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The student at the top of the stack is Gullion,Hailey

Student Mcglothlen,Shizue is removed from the stack

Here are all the elements of the Stack using an Iterator

Here are all the elements in the Stack

The first list of elements of the Stack using an Iterator apparently is not working. I do not know why. Here is my code for Iterator in my Stack class:

public Iterator<Student> iterator()  { return new ListIterator();  }

// an iterator, doesn't implement remove() since it's optional
private class ListIterator implements Iterator<Student> {
    private Node<Student> current = top;

    public boolean hasNext()  { 
        return current != null;                     

    public void remove() { 
        throw new UnsupportedOperationException();  

    public Student next() {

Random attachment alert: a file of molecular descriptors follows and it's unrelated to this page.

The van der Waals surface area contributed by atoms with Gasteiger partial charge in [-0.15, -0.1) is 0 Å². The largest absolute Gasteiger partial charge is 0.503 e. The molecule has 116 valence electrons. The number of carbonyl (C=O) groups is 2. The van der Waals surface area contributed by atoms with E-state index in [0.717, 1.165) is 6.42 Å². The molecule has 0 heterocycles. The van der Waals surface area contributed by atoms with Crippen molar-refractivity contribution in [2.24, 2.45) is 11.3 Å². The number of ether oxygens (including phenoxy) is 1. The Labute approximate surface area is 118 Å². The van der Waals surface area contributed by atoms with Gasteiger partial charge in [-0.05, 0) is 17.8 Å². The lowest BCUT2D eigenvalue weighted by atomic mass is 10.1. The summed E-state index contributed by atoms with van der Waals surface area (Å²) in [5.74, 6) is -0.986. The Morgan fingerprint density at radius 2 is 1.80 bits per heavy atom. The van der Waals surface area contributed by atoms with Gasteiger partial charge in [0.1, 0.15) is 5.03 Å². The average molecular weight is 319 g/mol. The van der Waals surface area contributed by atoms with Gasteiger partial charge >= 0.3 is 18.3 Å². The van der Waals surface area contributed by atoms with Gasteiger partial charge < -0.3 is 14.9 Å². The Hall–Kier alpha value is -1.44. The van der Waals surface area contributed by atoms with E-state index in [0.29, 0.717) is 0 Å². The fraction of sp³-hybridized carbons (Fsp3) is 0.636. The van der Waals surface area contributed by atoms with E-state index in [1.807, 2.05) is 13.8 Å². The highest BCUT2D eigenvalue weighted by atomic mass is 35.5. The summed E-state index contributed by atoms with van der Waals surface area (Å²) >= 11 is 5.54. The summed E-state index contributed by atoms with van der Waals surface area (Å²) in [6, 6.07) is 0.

if (!hasNext()) throw new NoSuchElementException();
        current =; 
       return (Student)current;

Here is the code in my Driver class that is where there seems to be a problem:

System.out.println("\nHere are all the elements of the Stack using an Iterator");
  Iterator <Student> iter = myStack.iterator();
  while (iter.hasNext() )
      System.out.println( );



Queue class:

Student class:

Driver class:

I CAN ONLY WRITE CODE IN THE STACK CLASS. The point of this was to Implement a stack using queues. Hope this helps

share|improve this question
Shouldn't hasNext() method should check that != null instead of current != null? – breezee Oct 19 '12 at 2:02
Also, how can "current" be both a Student and a Node? It seem that next returns a Node. What does Node#toString look like? – Thilo Oct 19 '12 at 2:03
Stack$Node@3012db7c That's something returned by the toString of Node inside Stack. – Bhesh Gurung Oct 19 '12 at 2:06
private Student current = top; instead of: private Node<Student> current = top; – breezee Oct 19 '12 at 2:06
You need to show your Node class so that someone can advise you on how to get the student out of the Node and return that instead of the Node. – Guido Simone Oct 19 '12 at 2:08

4 Answers 4

You need to add a toString() method in your Student class. The Iterator is working correctly, but the System.out.println() doesn't know how to display the Student.

Add something to the Student class like this...

public String toString(){
    return name;